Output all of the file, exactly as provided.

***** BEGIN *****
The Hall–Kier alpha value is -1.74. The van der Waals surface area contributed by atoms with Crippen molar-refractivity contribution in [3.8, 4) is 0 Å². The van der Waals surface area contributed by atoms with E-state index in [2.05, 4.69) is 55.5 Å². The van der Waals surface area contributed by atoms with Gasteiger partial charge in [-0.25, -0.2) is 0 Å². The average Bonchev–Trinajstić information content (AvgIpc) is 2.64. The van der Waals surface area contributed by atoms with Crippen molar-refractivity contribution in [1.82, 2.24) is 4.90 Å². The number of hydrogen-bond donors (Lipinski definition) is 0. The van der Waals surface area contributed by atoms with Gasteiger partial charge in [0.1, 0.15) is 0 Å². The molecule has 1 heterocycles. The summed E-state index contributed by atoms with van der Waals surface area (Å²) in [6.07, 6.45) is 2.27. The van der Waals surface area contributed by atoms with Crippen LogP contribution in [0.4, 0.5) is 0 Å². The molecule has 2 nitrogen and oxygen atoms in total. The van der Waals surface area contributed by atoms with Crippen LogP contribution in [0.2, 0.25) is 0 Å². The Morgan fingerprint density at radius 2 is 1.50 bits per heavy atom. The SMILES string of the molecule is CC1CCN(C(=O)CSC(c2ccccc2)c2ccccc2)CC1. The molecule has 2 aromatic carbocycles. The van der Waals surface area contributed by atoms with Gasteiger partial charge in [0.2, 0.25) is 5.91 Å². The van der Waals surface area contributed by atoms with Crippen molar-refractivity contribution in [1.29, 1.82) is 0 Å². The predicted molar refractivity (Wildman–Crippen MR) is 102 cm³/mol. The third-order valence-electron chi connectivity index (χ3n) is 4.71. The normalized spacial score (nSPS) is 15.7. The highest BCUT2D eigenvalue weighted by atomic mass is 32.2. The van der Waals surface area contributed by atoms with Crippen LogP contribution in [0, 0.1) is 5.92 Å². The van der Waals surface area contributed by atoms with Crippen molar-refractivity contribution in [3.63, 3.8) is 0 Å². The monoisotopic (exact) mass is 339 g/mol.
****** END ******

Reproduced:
The Hall–Kier alpha value is -1.74. The van der Waals surface area contributed by atoms with Crippen molar-refractivity contribution in [3.8, 4) is 0 Å². The van der Waals surface area contributed by atoms with E-state index in [2.05, 4.69) is 55.5 Å². The van der Waals surface area contributed by atoms with Gasteiger partial charge in [-0.25, -0.2) is 0 Å². The average Bonchev–Trinajstić information content (AvgIpc) is 2.64. The van der Waals surface area contributed by atoms with Crippen molar-refractivity contribution in [1.82, 2.24) is 4.90 Å². The number of hydrogen-bond donors (Lipinski definition) is 0. The van der Waals surface area contributed by atoms with Gasteiger partial charge in [0.1, 0.15) is 0 Å². The molecule has 1 heterocycles. The summed E-state index contributed by atoms with van der Waals surface area (Å²) in [6.07, 6.45) is 2.27. The van der Waals surface area contributed by atoms with Crippen LogP contribution in [0.4, 0.5) is 0 Å². The molecule has 2 nitrogen and oxygen atoms in total. The van der Waals surface area contributed by atoms with Crippen LogP contribution in [0.2, 0.25) is 0 Å². The Morgan fingerprint density at radius 2 is 1.50 bits per heavy atom. The SMILES string of the molecule is CC1CCN(C(=O)CSC(c2ccccc2)c2ccccc2)CC1. The molecule has 2 aromatic carbocycles. The van der Waals surface area contributed by atoms with Gasteiger partial charge in [0.2, 0.25) is 5.91 Å². The van der Waals surface area contributed by atoms with Crippen molar-refractivity contribution in [1.29, 1.82) is 0 Å². The predicted molar refractivity (Wildman–Crippen MR) is 102 cm³/mol. The third-order valence-electron chi connectivity index (χ3n) is 4.71. The normalized spacial score (nSPS) is 15.7. The highest BCUT2D eigenvalue weighted by atomic mass is 32.2. The van der Waals surface area contributed by atoms with Crippen LogP contribution in [0, 0.1) is 5.92 Å². The van der Waals surface area contributed by atoms with Crippen molar-refractivity contribution in [3.63, 3.8) is 0 Å². The monoisotopic (exact) mass is 339 g/mol.